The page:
St. Simons Island in Glynn County, Georgia — The American South (South Atlantic)
Erected 2012 by The Georgia Historical Society, Coastal Georgia Historical Society, Friends of Coastal Georgia History, and Sea Island Company. (Marker Number 63-10.)
Marker series. This marker is included in the Georgia Historical Society/Commission marker series.
Location. 31° 15.307′ N, 81° 21.231′ W. Marker is in St. Simons Island, Georgia, in Glynn County. Marker is on Lawrence Road. Touch for map. Marker is in this post office area: Saint Simons Island GA 31522, United States of America.
Other nearby markers. Cannon's Point Plantation (about 800 feet away, measured in a direct line); Pike's Bluff (approx. 1.1 miles away); Sinclair Plantation (approx. 1.3 miles away); German Village (approx. 1.9 miles away); Harrington Hall (approx. 2Ĺ miles away); The Georgia Navy (approx. 3 miles away); William Bartram Trail (approx. 3 miles away); St. Simons Island (approx. 3 miles away). Touch for a list and map of all markers in St. Simons Island.
Related markers. Click here for a list of markers that are related to this marker. the relationship shown.
Also see . . .
1. Fanny Kemble and Pierce Butler, PBS Online. Kemble spent four months on Butler and St. Simon's Islands. During that time she and Pierce clashed frequently over the issue of slavery. Fanny recorded her experiences in letters which she later compiled and published as her Journal of a Residence on a Georgian Plantation. It is the closest, most-detailed look at plantation slavery ever recorded by a white northern abolitionist. (Submitted on January 26, 2012, by Mike Stroud of Bluffton, South Carolina.)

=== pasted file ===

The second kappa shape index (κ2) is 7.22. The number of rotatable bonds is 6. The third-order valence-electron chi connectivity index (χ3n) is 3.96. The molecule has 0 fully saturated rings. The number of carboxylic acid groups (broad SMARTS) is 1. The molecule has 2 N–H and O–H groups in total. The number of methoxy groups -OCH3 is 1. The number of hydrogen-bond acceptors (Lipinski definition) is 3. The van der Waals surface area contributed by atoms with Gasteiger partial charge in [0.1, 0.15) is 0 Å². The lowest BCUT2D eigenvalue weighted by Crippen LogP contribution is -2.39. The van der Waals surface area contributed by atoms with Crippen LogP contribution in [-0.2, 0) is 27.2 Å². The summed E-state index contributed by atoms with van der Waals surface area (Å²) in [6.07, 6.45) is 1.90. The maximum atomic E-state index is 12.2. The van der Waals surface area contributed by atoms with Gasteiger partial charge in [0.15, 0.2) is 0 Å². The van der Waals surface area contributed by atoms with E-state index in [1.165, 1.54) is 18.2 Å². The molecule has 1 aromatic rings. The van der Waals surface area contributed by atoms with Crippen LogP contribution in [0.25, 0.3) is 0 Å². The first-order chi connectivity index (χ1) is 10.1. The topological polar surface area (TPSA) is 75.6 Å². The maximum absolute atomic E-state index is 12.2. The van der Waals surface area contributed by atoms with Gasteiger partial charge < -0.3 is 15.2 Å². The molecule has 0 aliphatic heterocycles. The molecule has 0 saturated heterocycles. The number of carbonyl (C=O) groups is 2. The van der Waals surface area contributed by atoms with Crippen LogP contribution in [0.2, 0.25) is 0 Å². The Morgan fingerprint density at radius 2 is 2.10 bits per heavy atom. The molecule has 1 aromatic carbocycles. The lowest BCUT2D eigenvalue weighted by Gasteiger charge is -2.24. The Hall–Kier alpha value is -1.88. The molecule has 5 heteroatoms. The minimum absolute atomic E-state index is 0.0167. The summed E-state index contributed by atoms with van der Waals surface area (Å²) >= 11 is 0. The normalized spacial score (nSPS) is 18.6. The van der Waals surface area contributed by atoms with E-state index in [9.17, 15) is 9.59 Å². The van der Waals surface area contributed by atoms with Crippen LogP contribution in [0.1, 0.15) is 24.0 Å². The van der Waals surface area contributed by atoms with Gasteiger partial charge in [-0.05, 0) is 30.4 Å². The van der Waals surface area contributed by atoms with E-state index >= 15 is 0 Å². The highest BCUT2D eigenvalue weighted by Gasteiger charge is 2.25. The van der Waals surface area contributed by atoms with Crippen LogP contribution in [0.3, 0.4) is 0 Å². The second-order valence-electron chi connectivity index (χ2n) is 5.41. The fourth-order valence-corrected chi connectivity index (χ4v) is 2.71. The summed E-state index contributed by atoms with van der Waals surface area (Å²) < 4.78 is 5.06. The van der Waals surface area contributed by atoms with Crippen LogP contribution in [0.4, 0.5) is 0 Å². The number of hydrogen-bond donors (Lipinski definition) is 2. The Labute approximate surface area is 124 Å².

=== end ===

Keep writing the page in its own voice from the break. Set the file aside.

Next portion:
2. The Weeping Time, PBS Online. The owner of the slaves, Pierce Butler, had inherited the family's Georgia plantations some twenty years earlier,along with his brother John. But Pierce (Submitted on January 26, 2012, by Mike Stroud of Bluffton, South Carolina.)
3. Butler Family-New Georgia Library. The Butlers of South Carolina and Philadelphia owned extensive plantations in the Sea Islands of Georgia, where hundreds of slaves labored to grow the rice and cotton on which the family's wealth was based. (Submitted on January 26, 2012, by Mike Stroud of Bluffton, South Carolina.)
Categories. • African Americans • Industry & Commerce • Settlements & Settlers •
Credits. This page was last revised on June 16, 2016. This page originally submitted on January 26, 2012, by Mike Stroud of Bluffton, South Carolina. This page has been viewed 989 times since then. Photos: 1, 2, 3, 4, 5. submitted on January 26, 2012, by Mike Stroud of Bluffton, South Carolina.